This guy loves to see kids cry.
Movies like Despicable Me really show the utter brilliance of Pixar. Up and the Toy Story films draw an emotional reaction from it's audience that the audience does not even see coming. Despicable Me is at best, story telling 101.
Gru is a super villain, who prides himself on his dastardly ways. Early in the film he blows up a balloon dog for a little boy, just so he can pop it and make him cry. By the end of the film he is racing to get to some little girls dance recital so as to not disappoint them.
What makes him change are three little girls he adopts in order to sneak into a rival super villains lair. Vector, the rival, has placed a cookie order with the girls and Gru plans to use the girls delivering the order as a way in.
In this world there is apparently no super heroes, or even police. These bad guys get away with ridiculous crimes without anyone ever coming close to stopping them. Vector steals the Pyramid at Giza, and in the best sight gag has it in his back yard painted like the sky to hide it (poorly). Gru never pays for any of his crimes.
I often go on about how animated family films are actually anti-traditional family. Despicable Me follows the trend with the orphan story line. The movie however, opens with a traditional family visiting the Pyramids, but it is only an excuse to make fun of Americans. The Dad is decked out in red, white and blue. He is sun burnt and very fat. The son is likewise overweight and disobedient.
Those little round yellow guys that are dominating the commercials are not nearly as funny as you would hope. They look like little penises (especially the one eyed ones) and do little but squeak and dance disco, one too many times.
The lesson of Despicable Me kids, is that you should all go spend time with that single, middle aged creepy guy down the street. After spending some nights at his house and a day at an amusement park, he will turn into a loving, doting parental figure. Go ahead. It will be fine. I am sure he will treat you much better than your obnoxious parents or that mean social service lady.
Gru's little yellow minions.
Sure Eric, Toy Story 3 is a better made, more emotional movie, but these movies are so far apart on the spectrum that even comparing them seems unfair. The only thing they have in common is the medium of animation. I mean, would you compare Austin Powers to The Godfather just because they're both live-action films?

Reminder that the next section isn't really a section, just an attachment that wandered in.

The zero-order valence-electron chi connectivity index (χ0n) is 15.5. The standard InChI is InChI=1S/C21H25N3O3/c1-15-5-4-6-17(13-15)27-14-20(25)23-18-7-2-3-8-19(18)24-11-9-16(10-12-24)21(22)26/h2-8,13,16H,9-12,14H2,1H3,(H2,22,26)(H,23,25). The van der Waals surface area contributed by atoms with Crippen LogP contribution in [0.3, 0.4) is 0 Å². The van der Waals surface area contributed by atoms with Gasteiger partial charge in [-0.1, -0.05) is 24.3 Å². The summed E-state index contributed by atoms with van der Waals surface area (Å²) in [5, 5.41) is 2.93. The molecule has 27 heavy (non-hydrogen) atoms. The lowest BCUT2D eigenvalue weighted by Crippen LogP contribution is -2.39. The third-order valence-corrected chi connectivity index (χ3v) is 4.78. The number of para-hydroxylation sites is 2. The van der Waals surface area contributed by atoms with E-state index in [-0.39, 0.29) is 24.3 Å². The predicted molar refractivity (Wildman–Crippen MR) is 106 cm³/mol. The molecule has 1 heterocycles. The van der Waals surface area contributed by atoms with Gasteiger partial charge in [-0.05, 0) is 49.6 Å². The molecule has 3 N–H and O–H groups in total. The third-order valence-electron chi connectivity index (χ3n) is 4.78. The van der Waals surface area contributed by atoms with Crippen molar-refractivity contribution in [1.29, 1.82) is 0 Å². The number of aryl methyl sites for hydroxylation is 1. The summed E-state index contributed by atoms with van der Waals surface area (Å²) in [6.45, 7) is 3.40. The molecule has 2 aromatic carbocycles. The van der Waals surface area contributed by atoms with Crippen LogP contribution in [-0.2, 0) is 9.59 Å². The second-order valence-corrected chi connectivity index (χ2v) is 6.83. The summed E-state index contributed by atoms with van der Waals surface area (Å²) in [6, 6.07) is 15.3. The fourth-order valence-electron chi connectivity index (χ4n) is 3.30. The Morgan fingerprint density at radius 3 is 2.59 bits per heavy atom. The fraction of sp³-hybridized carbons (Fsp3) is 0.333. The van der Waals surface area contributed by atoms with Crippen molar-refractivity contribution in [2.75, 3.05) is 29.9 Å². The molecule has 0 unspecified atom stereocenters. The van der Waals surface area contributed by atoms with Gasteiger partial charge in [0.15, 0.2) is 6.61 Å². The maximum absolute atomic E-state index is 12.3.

Do you ever just enjoy movies anymore Eric? I have this image of you sitting there with a pencil and paper during a movie waiting for something to offend you. "Aha, a single parent! Aha, they insulted America!" You seem to so constantly go on about the liberal practices of Hollywood filmmakers, that I wonder why you continue to support them by paying for movie tickets.
Because you were so busy taking these notes (mental or written) is the only reason I can think of why you didn't find this movie funny. The little yellow minions are hilarious. And penises, really? (Paging, Doctor Freud.) They reminded me of thumbs. I thought that their antics were the brightest and funniest part of the film. I mean, if you can't laugh when they're photocopying their little yellow butt, when can you laugh?
Sure the humor is often childish and silly, but they also throw in the occasional joke for the grown-ups that will go straight over the kid's heads. I didn't hear too many 5 year olds laugh when they saw the sign that read, "Evil Bank (formerly Lehman Brothers)".
I also enjoyed Gru's relationship with the little girls, particularly the youngest. Her cry of "It's so fluffy!" makes me laugh every time I see it, even in just the previews. Yeah, it's sappy and we've all seen cute kids melt stoney hearts in movies before, but it works.
The real lesson of this movie is that you shouldn't be taking lessons from it at all. It's just a silly little cartoon and a highly enjoyable one. Don't look for a deep meaning in it that doesn't exist, just enjoy it.
Photos © Copyright Universal Studios (2010)